In July of 1955, locals in the southwest of England were somewhat bemused to see a large, burly figure unloading a sixteen-foot plank from the side of a dangerous-looking motorcycle, on the banks of the River Severn. Home to one of the largest tidal bores in the world, the Severn is England’s longest river, and flowed fast here, in the narrows. To the onlookers’ consternation, the man appeared to be preparing to enter the swift-moving current.
They protested. The man merely laughed. Then he went surfing.
John Malcolm Thorpe Fleming Churchill, better known as Mad Jack Churchill, thus found himself adding yet another footnote to a life that defied reason: He became the first person to surf the Severn tidal bore. He rode the waves for roughly a mile and a half, then walked back to his motorcycle, which was, at the time, the fastest road-going vehicle on the planet. (Of course it was.)
The bike was a 1947 HRD-Vincent Series B Rapide, one of the V-twin-powered rocket ships hand-built by Philip Vincent’s company—albeit a special model. It was a variant of the Rapide called the Black Shadow, advertised by Vincent with the tagline, “The world’s fastest standard motorcycle. This is a fact not a slogan.” Capable of 125 mph in untuned trim, a race-prepped Shadow was ridden to a world-record speed of 150.3 mph by Rollie Free on the Bonneville Salt Flats. Free managed this feat lying prone on the bike, face-down in his bathing suit. The photo of the record attempt is generally agreed to be among the most famous pictures of motorcycling history.
This was exactly the sort of advertising that would appeal to somebody like Jack Churchill. Born into the managerial classes of fading British colonialism, he spent his childhood in Ceylon (now Sri Lanka); Surrey, England; and Hong Kong. He attended college on the Isle of Man, and joined the Manchester Regiment of the British Army to serve in Burma.
While posted in Burma, Churchill began his riding career. He rode deep into the countryside of India on a single-cylinder Zenith bike, crossing railway bridges by pushing the bike along a rail and stepping carefully from sleeper to sleeper. He covered some 1500 miles of rural roads, many of which had never seen an internal-combustion-powered vehicle, and even survived crashing into a wandering water buffalo.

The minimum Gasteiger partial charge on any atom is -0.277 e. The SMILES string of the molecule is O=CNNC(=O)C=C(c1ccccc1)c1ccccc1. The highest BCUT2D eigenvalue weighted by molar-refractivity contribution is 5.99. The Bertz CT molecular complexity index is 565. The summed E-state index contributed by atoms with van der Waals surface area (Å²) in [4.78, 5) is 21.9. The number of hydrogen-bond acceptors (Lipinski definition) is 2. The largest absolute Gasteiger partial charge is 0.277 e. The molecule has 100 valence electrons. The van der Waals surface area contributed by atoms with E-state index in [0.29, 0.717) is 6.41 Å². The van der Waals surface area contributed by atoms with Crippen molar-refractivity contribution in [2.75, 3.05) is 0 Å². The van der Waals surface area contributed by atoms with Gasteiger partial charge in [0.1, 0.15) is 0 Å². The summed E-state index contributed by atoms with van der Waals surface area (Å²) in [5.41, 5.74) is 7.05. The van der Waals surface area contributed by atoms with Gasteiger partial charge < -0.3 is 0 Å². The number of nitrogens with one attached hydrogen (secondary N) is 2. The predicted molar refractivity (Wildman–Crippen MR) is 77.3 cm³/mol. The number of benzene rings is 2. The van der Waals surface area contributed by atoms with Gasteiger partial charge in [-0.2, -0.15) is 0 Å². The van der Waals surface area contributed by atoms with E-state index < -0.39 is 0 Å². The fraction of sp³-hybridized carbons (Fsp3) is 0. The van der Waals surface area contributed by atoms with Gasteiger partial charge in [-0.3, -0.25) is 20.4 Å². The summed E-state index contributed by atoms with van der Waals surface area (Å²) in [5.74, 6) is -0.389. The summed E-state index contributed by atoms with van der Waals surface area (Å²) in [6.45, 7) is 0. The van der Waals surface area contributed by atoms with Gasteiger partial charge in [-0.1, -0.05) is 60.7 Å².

Along with motorcycling, Churchill had a persistent interest in archery, fencing, and bagpiping, all of which he excelled at. He competed for England at the world archery championships, and came second in a Scottish bagpiping competition, in which he was the only English entry. He also popped up in minor roles in the films The Thief of Baghdad and Ivanhoe.
When called up to fight in WWII, Churchill showed up armed with a six-foot longbow and handmade arrows. He also brought his basket-handled Scottish claybeg broadsword and his bagpipes. Churchill is often quoted as saying, “Any officer who goes into action without his sword is improperly dressed.”
Neither the sword nor the bow and arrow were mere dress-up for Churchill. In 1940, as the British Expeditionary Force retreated towards Dunkirk in northern France, Churchill’s men found themselves facing down a German charge. Mad Jack readied his troops, then sprang to his feet and killed a German sergeant with an arrow from his longbow. He then led a charge with his sword and revolver, slashing and firing. He was spotted later in the campaign at the helm of a captured French Motobécane moped with its panniers stuffed with arrows and ammunition.
After the evacuation at Dunkirk, Churchill joined one of the new Commando units and, soon enough, was leading a raid on German positions in Norway while playing his bagpipes and hurling grenades. He captured a German mortar team with just his claybeg, was himself captured by the enemy while leading a charge in Yugoslavia, and escaped a POW camp in Austria by walking across the Italian Alps.
Returning to the U.K. after the war, Mad Jack restored steamships and continued his love of motorcycling. And then, in 1951, he came into possession of the fastest road-going motorcycle in the world.
Originally, the 1947 Rapide had been purchased by a Scottish gentleman racer named Alex Phillip. He entered the bike in the new 1000cc class at the Isle of Man TT several times and in 1950 took an outright win. Phillip had ridden his Rapide to and from the TT, but on his victorious return trip, disaster struck. Both he and his wife, who was riding pillion, were seriously injured when they were broadsided by a truck.
The Rapide was sent back to Vincent, where it was made better than new. Vincent upgraded the bike to top-tier Black Lightning specification, which meant stouter connecting rods, enlarged inlet ports, and racing carburetors, along with a comprehensive lightweighting of the chassis. The result was over 70 hp from the pushrod V-twin, set against a feathery sub-400-pound curb weight. Top speed went from 125 mph to 150.
By the time repair and modifications were complete, Phillip had been laid up in hospital for months and funds were low. He advertised the bike for sale and got an enthusiastic response from one John Churchill.
Mad Jack Churchill lived until 1996, dying in Surrey, England, at the age of 89. In his retirement years, he used to startle his fellow rail travelers by flinging his briefcase out the window of the train as it passed his back garden. It saved him the effort of lugging it home from the station.
He was one of the great eccentrics: courageous, daring, and doggedly marching to the beat of a different drum. Or rather, to the skirl of a different bagpipe. Mad Jack Churchill and his Vincent Black Shadow were two of a kind: a larger-than-life figure and a screaming-fast superbike with genuine TT-winning pedigree.
Report by Hagerty